Monthly Archives: April 2013

HHS offers updated guidance on removing disparities, promoting equality in healthcare –via

HHS on Wednesday released enhanced standards to help health and healthcare organizations promote health equity, advance quality and remove disparities in healthcare. HHS’ Office of Minority Health developed the National Culturally and Linguistically Appropriate Services (CLAS) Standards in Health and Health Care, which update initial standards that were released in 2000. HHS cited an estimate from its Agency for Healthcare Research and Quality that the cost of insufficient and inequitable healthcare related to racial and ethnic health disparities is more than $1 trillion. .

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Guest: Court services for kids, interpreters slashed in state budget proposals —via Seattle Times

The state Senate budget, if passed, would hurt the people who come to court for justice, writes guest columnist Deborah Fleck.

COURTS are about people, not just attorneys or judges. That’s why it is so disturbing to know that the state Senate budget, if passed, would hurt the people who come to court for justice.

The Senate budget would result in a loss of $8 million to trial courts and the agency providing direct services to these courts.

That draconian cut would slash court services and people being hurt, such as children whose parents are accused of abuse or neglect, and those who cannot speak English.

The House budget is far better for the people using our court system, but it still cuts $12 million from truancy funding. That money is important because keeping kids in school has significant benefits — to them, in getting jobs and staying out of the criminal justice system and, to society, in terms of them becoming taxpaying members.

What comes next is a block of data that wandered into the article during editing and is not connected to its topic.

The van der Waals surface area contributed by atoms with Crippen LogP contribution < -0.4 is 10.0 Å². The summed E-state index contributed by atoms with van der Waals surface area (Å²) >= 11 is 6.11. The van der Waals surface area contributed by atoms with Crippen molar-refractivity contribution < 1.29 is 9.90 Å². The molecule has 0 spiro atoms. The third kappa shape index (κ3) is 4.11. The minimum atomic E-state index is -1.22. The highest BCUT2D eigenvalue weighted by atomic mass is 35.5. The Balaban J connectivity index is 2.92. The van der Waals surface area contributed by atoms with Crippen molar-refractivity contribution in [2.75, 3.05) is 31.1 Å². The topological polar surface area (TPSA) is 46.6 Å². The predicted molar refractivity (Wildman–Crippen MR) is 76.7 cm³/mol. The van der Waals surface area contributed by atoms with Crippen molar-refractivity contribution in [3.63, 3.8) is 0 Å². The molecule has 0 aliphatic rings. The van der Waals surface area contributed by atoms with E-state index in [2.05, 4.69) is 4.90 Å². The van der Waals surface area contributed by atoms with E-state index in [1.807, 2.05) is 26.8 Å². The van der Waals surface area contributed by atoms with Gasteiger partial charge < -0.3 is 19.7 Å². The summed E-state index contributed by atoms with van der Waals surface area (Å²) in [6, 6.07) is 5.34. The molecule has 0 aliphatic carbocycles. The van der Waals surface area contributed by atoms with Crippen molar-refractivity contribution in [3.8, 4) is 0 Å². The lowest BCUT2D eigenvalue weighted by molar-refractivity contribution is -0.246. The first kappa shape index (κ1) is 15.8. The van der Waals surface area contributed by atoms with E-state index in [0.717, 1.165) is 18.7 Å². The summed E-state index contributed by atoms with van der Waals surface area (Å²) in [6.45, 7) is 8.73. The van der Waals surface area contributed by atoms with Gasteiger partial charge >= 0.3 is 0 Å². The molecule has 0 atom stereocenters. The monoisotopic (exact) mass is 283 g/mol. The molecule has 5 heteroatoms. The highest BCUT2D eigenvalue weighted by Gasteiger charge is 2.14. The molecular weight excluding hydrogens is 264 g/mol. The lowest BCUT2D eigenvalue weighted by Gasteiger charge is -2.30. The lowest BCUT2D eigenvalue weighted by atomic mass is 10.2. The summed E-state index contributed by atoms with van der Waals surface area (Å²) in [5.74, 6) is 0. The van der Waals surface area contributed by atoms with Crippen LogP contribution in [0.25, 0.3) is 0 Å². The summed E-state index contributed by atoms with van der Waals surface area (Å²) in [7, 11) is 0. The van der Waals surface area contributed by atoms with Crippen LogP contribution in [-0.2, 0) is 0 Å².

Washington state is dead last, 50th out of 50 states, in state money spent on trial courts. The budget for the entire judicial branch does not account for even 1 percent  of the entire state operating budget.

To read more of this article courtesy of the Seattle Times, click the link below.

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Courthouse interpreters making sure nothing’s lost in translation–via


BLOOMINGTON – Navigating the court system can be challenging, but if a person involved in a criminal case or lawsuit doesn’t speak English, the language barrier can have serious consequences.

Rosario Joyce is one of a half-dozen translators who comes to the McLean County Law and Justice Center in Bloomington every day to check court dockets for defendants who may need an interpreter when they go before a judge. The service is coordinated through Bloomington’s Western Avenue Community Center as part of its outreach program to the Hispanic community.

Translation services are crucial for defendants, said Joyce.

“I do this so people can understand what they are being charged with, what is being said about them and they can defend themselves,” said Joyce, who also interprets for doctors, hospitals, lawyers — “anywhere they need interpreters.”

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Advocates to seek law requiring interpreters for D.C. pharmacies

A coalition of immigration and health care advocates will launch a campaign on Monday urging the D.C. government to require pharmacies to provide interpreters for customers with limited English skills, a measure that could lead city lawmakers to mandate for the first time that the private sector offer language services.

“It’s definitely a life or death thing,” said Sapna Pandya, the executive director of D.C.-based Many Languages One Voice. “90 million Americans have trouble understanding prescriptions. They are challenging to understand even if you are an English speaker.”

Under the proposal Pandya and other supporters are pressing, pharmacies that receive any kind of money from the government — including Medicare or Medicaid payments — would have to offer free interpretation services and translated medication labels in many instances…..

To read more of this article courtesy of the Examine, click the link below.

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Deaf interpreters facing higher standards in State of Washington

Deaf students will be the beneficiaries if the higher standards being considered by the legislature and the Professional Education Standards Board (PESB) go into effect.  Yesterday, the Senate unanimously approved SHB 1144 only after it was amended to delay the National standards going into effect in the 2019-20 school year.

However, by the 2016-17 school year, all interpreters will have to pass a state assessment or they will not be allowed to interpret.  The PESB is in the process of adopting the assessment that interpreters will have to take.

The House will have to approve the changes made in the Senate before SHB 1144 is sent to the Governor for his consideration.

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